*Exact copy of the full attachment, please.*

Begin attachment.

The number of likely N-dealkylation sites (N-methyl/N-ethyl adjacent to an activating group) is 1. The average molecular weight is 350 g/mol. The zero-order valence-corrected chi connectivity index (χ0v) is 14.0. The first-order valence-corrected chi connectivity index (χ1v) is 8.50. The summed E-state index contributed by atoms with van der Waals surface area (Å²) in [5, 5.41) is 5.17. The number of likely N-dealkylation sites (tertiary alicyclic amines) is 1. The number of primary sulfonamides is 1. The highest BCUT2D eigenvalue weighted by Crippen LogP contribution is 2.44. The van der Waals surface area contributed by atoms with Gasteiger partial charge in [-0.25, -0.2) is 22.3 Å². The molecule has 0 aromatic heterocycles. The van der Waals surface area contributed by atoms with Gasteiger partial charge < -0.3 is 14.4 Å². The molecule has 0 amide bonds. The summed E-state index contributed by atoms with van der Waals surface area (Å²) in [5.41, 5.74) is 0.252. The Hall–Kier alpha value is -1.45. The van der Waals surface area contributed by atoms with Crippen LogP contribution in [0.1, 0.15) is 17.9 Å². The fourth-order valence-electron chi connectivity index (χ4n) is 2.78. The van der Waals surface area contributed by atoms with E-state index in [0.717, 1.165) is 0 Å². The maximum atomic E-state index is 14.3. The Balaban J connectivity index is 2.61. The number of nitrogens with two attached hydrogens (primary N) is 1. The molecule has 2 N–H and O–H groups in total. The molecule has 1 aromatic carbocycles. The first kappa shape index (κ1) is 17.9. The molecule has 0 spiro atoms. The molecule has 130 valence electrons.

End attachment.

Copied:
The number of likely N-dealkylation sites (N-methyl/N-ethyl adjacent to an activating group) is 1. The average molecular weight is 350 g/mol. The zero-order valence-corrected chi connectivity index (χ0v) is 14.0. The first-order valence-corrected chi connectivity index (χ1v) is 8.50. The summed E-state index contributed by atoms with van der Waals surface area (Å²) in [5, 5.41) is 5.17. The number of likely N-dealkylation sites (tertiary alicyclic amines) is 1. The number of primary sulfonamides is 1. The highest BCUT2D eigenvalue weighted by Crippen LogP contribution is 2.44. The van der Waals surface area contributed by atoms with Gasteiger partial charge in [-0.25, -0.2) is 22.3 Å². The molecule has 0 aromatic heterocycles. The van der Waals surface area contributed by atoms with Gasteiger partial charge < -0.3 is 14.4 Å². The molecule has 0 amide bonds. The summed E-state index contributed by atoms with van der Waals surface area (Å²) in [5.41, 5.74) is 0.252. The Hall–Kier alpha value is -1.45. The van der Waals surface area contributed by atoms with Crippen LogP contribution in [0.1, 0.15) is 17.9 Å². The fourth-order valence-electron chi connectivity index (χ4n) is 2.78. The van der Waals surface area contributed by atoms with E-state index in [0.717, 1.165) is 0 Å². The maximum atomic E-state index is 14.3. The Balaban J connectivity index is 2.61. The number of nitrogens with two attached hydrogens (primary N) is 1. The molecule has 2 N–H and O–H groups in total. The molecule has 1 aromatic carbocycles. The first kappa shape index (κ1) is 17.9. The molecule has 0 spiro atoms. The molecule has 130 valence electrons.